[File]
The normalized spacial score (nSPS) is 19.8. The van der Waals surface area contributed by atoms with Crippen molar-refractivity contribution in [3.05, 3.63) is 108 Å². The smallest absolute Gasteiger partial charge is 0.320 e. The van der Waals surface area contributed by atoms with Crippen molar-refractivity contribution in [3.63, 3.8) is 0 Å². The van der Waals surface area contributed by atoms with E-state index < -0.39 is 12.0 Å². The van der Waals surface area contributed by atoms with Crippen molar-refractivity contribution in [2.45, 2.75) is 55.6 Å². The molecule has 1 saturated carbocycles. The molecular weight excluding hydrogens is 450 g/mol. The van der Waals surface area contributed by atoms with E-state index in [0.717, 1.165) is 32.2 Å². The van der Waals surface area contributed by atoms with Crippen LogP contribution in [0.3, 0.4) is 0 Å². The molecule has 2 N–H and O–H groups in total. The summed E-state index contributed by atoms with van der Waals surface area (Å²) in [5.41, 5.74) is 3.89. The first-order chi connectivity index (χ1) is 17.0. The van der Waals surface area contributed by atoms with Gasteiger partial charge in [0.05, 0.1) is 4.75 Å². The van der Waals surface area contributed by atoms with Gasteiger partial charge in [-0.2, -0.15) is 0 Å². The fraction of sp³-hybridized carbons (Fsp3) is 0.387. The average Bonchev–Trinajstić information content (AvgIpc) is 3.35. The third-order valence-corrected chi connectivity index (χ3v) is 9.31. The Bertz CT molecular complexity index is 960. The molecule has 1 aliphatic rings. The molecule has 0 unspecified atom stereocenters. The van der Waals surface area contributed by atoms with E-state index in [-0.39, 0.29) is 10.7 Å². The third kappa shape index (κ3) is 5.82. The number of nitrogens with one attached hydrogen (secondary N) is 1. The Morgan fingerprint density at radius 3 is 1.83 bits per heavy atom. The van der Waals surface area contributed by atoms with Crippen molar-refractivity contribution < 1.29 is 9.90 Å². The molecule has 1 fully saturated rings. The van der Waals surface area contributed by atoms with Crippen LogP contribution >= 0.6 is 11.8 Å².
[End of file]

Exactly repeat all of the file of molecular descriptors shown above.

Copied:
The normalized spacial score (nSPS) is 19.8. The van der Waals surface area contributed by atoms with Crippen molar-refractivity contribution in [3.05, 3.63) is 108 Å². The smallest absolute Gasteiger partial charge is 0.320 e. The van der Waals surface area contributed by atoms with Crippen molar-refractivity contribution in [3.63, 3.8) is 0 Å². The van der Waals surface area contributed by atoms with E-state index < -0.39 is 12.0 Å². The van der Waals surface area contributed by atoms with Crippen molar-refractivity contribution in [2.45, 2.75) is 55.6 Å². The molecule has 1 saturated carbocycles. The molecular weight excluding hydrogens is 450 g/mol. The van der Waals surface area contributed by atoms with E-state index in [0.717, 1.165) is 32.2 Å². The van der Waals surface area contributed by atoms with Crippen LogP contribution in [0.3, 0.4) is 0 Å². The molecule has 2 N–H and O–H groups in total. The summed E-state index contributed by atoms with van der Waals surface area (Å²) in [5.41, 5.74) is 3.89. The first-order chi connectivity index (χ1) is 17.0. The van der Waals surface area contributed by atoms with Gasteiger partial charge in [0.05, 0.1) is 4.75 Å². The van der Waals surface area contributed by atoms with Gasteiger partial charge in [-0.2, -0.15) is 0 Å². The fraction of sp³-hybridized carbons (Fsp3) is 0.387. The average Bonchev–Trinajstić information content (AvgIpc) is 3.35. The third-order valence-corrected chi connectivity index (χ3v) is 9.31. The Bertz CT molecular complexity index is 960. The molecule has 1 aliphatic rings. The molecule has 0 unspecified atom stereocenters. The van der Waals surface area contributed by atoms with E-state index in [-0.39, 0.29) is 10.7 Å². The third kappa shape index (κ3) is 5.82. The number of nitrogens with one attached hydrogen (secondary N) is 1. The Morgan fingerprint density at radius 3 is 1.83 bits per heavy atom. The van der Waals surface area contributed by atoms with Crippen molar-refractivity contribution < 1.29 is 9.90 Å². The molecule has 1 fully saturated rings. The van der Waals surface area contributed by atoms with Crippen LogP contribution >= 0.6 is 11.8 Å².